check, then click the set state button to see the alternative visualization!

Shown is the time-dependent wave function for a particle in an infinite square well of length a=2. The wave function evolves with time according to the TDSE. You may change the state by choosing an n. Restart.

Note: In the student version we do not initially show the color strip.

1) The "height" of the wave function changes with x and with n. So, depending on where you are on the x-axis and what n you have, you will have a certain height. The max height is always the same, however, it does not depend on anything. What does the "height" mean- well, the height times the height integrated over x from a starting point to an ending point is the probability that the particle will be in that region. So, it also in a way corresponds to probability.

2)For n=1, t=1 corresponds to the color when t=n where n= 0,1,2,. . . . When t=n, this color is a royal blue. Only the color of the graph changes with time, so color or time, correspond only to each other.

3)For n=1, when t=n (t=0 or 1)the color is royal blue (see #2) for t=.25+n (t=.25) the color is light green; for t=.5+n (t=.5) the color is a brownish green; and for t=.75+n (t=.75)the color is a nice pink. As you can see, the colors themselves form a kind of curve dependent on time where the "wavelength" is 1 unit of time. So, each color corresponds to a certain time + n. Meaning, it will return to that color every time you add an integer to that first time.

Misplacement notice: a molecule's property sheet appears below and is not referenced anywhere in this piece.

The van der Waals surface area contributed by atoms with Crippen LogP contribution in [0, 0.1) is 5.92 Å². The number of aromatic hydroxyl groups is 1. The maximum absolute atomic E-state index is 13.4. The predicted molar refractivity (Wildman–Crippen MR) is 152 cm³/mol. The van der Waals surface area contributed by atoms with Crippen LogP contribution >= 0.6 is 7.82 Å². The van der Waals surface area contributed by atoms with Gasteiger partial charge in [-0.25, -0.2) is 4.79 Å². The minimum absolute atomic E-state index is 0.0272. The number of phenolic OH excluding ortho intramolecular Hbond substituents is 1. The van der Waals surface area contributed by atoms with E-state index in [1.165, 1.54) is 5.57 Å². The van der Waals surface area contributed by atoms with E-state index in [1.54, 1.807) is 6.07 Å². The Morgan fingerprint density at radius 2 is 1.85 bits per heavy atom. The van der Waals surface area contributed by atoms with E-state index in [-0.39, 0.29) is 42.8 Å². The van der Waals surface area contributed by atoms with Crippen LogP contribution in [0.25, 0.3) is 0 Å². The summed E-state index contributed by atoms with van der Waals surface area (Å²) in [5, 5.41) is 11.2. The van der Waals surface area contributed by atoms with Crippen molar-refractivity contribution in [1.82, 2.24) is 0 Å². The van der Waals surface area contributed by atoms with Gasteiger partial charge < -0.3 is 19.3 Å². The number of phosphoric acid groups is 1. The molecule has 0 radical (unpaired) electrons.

1. It looks like the height is just the wave amplitude ... but it seems like that's too simple 2. t=1 is the period of the wave function b/c the color returns to original 3. Is the color a phase shift of some sort?

1. The height of the wave function corresponds to the center of the well. This is what a normal wave function with N=1 would look like besides the color. The height corresponds to the area within which the wave would be most likely found.

2. I would guess that due to the color, that t=1 is the same as t=0. The same wave pattern returned back to the original starting pattern.

3. The color of the wave function goes from blue, to green, to puke green, to bright pink, and back to blue. I'm guessing that these colors correspond to the intensity of the wave.

First of all, this is really confusing. The only thing that I can come up with is that the changing colors have to do with the phase of the wave equation. If this is a superposition of two waves with different phases w/r/t time, then maybe the colors change based off of how the two waves are lining up. t=0... in phase; t=.25... 1/4 out of phase; t=.5... out of phase; t=.75... 3/4 out of phase; t=1... in phase again; The t=1 would then correspond to a complete 'beat" of the two waves. That still doesn't explain what the height of the wave function corresponds to. Maybe it is the energy of the particle in at that particular x?? I really don't understand it.

© Copyright 2003 Mario Belloni and Wolfgang Christian.